When Alexis Martin landed from the last jump of yesterday’s low amateur-owner, 18-35, stake at the Washington International Horse Show (D.C.), she immediately broke into a huge smile that stayed on her face until long after she got out of the gate. There was no entourage of barnmates to whoop and holler at her great trip, a round that would eventually score an 86 and the blue ribbon in the class, just a small smattering of applause from her trainer, Andrea Duffy, Andrea’s husband Dick and her twin sister, Alyssia.
Alexis started patting Budweis’czar halfway through her closing circle and didn’t stop until she left the ring. She later told me her nerves had been so bad she’d been physically ill after her fantastic handy round earlier that day, and she cried after she heard her score from her second round. Those two ribbons boosted her to the reserve title in the division.
You can forgive Alexis for being extra emotional about a trip to Washington. Everyone’s worked hard to get here all year, but she and Budweis’czar have an extra bond. It’s the same bond that Alyssia has with Tommy, the horse she rode to tenth in the same class.
Coming Together Through Tragedy
If you pull up Budweis’czar’s record on the U.S. Equestrian Federation website, you can see that he’s entered Washington three times before, once with Alexis and twice with Lawson Mayfield. Mayfield rode him here in 2008 in the junior hunters, finishing eighth in the handy. The next year his record shows that he was nominated for the competition, but doesn’t list any results.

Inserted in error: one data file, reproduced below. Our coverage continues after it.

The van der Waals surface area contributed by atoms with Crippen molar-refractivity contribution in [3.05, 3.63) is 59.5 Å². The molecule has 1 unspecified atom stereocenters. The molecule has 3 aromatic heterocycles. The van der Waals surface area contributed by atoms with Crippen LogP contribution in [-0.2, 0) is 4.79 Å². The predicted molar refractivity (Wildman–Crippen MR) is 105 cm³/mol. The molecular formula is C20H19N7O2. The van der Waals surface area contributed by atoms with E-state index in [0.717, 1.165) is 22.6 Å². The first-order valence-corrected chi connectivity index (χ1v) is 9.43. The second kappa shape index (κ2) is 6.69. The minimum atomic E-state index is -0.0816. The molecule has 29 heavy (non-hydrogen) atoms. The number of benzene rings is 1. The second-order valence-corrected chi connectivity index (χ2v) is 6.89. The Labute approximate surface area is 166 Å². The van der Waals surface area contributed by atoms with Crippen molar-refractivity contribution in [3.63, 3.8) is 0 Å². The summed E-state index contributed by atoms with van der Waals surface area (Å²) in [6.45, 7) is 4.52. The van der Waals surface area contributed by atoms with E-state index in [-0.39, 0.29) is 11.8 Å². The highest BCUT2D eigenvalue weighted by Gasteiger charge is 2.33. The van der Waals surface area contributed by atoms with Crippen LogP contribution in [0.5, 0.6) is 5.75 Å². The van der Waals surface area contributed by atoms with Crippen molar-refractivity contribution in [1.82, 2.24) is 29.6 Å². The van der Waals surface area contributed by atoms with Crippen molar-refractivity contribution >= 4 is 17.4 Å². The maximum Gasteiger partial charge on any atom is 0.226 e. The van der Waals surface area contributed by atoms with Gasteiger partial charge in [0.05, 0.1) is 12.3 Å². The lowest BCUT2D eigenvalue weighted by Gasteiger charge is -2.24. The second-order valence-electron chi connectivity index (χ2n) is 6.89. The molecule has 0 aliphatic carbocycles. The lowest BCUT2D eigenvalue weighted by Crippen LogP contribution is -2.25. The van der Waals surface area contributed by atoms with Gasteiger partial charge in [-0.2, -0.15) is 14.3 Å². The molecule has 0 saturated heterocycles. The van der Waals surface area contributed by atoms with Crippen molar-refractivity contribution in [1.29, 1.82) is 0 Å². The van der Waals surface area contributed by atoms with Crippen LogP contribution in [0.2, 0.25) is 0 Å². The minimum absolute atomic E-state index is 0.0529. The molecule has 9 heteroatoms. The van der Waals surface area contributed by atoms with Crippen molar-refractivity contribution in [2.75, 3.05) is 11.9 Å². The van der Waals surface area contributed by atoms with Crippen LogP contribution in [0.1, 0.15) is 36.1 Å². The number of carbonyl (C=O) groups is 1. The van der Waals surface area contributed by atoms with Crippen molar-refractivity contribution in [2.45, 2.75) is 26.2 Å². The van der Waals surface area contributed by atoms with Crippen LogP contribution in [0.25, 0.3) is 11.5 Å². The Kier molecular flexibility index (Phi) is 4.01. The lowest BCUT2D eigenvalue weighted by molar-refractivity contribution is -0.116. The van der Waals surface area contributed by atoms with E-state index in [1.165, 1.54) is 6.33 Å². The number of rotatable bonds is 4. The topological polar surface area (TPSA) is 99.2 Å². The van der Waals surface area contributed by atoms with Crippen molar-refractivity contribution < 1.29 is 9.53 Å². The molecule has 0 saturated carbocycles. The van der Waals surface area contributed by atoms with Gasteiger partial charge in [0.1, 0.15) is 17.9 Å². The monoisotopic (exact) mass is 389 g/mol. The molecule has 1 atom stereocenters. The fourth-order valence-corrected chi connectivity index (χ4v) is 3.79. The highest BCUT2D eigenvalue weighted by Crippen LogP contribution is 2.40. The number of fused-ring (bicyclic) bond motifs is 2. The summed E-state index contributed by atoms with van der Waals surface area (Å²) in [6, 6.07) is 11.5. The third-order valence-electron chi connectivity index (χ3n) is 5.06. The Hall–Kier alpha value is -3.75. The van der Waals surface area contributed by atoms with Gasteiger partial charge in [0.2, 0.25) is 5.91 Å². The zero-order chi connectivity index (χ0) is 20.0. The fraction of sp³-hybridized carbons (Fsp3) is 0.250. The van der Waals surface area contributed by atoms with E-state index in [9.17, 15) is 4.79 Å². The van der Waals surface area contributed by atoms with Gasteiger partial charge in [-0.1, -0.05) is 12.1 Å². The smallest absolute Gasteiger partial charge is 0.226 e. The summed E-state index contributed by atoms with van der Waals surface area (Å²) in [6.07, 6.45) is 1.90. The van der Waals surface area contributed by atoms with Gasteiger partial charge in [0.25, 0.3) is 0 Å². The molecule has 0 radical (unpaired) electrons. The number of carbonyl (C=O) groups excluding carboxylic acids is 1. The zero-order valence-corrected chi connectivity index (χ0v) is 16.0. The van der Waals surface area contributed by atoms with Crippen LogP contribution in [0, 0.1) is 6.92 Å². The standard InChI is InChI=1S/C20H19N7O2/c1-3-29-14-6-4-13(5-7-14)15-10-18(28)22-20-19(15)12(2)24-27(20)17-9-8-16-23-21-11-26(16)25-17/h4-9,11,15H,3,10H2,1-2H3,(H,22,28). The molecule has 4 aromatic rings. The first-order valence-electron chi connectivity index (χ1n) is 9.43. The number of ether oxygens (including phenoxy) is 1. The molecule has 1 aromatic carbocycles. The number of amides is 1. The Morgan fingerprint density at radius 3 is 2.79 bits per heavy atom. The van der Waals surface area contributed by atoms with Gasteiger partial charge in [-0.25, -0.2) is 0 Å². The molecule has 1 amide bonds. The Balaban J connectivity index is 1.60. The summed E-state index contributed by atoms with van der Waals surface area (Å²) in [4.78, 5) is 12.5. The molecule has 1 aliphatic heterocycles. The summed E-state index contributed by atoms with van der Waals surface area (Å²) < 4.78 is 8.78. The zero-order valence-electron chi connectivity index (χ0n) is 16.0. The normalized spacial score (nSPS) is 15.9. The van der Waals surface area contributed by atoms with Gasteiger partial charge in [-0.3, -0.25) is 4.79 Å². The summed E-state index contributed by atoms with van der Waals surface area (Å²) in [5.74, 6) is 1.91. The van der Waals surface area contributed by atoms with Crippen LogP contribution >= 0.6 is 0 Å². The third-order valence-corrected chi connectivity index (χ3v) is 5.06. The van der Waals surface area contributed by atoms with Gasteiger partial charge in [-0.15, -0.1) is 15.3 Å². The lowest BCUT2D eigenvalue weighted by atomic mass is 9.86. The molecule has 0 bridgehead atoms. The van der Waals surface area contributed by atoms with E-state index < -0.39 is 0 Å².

That’s because a few weeks before Washington in 2009, which was to be the last show of her junior career, Mayfield contracted an aggressive form of bacterial meningitis and died.
Andrea describes Mayfield as a trainer’s dream: a vibrant, hard-working rider just as happy to do barn chores as head to Devon (Pa.) with one of her five fancy show horses. And on weekends with no horse shows she’d offer to help the riders in Live Oak Hounds (Fla.) with their much more modest mounts. Even though she was 18, she treated Alexis and Alyssia, five years her junior, as equals, and they idolized her in return.
Lawson’s parents, Emory and Cathy Mayfield, were devastated, as was Andrea, who’d taken her from the leadline to indoors. While the adults grappled with shock, Alexis and Alyssia coped the only way they knew how: by going to the barn and taking care of the horses.
The 13-year-olds kept up with barn chores and kept Lawson’s horses in work while the adults figured out to do with her five mounts. After a few months Alexis started bonding with “Bud,” and meanwhile Alyssia and Tommy clicked.
Alexis and Alyssia know they’re blessed to have parents who encouraged their equestrian passion, but they drew the line at writing the kind of checks demanded by two top hunters. But when Cathy saw how the two young women bonded with Bud and Tommy she worked with the Martin family so that Alyssia and Alexis could keep the ride on those two horses. Then last May, when the twins graduated high school, they came to the barn to find graduation presents hanging from Bud and Tommy’s stalls.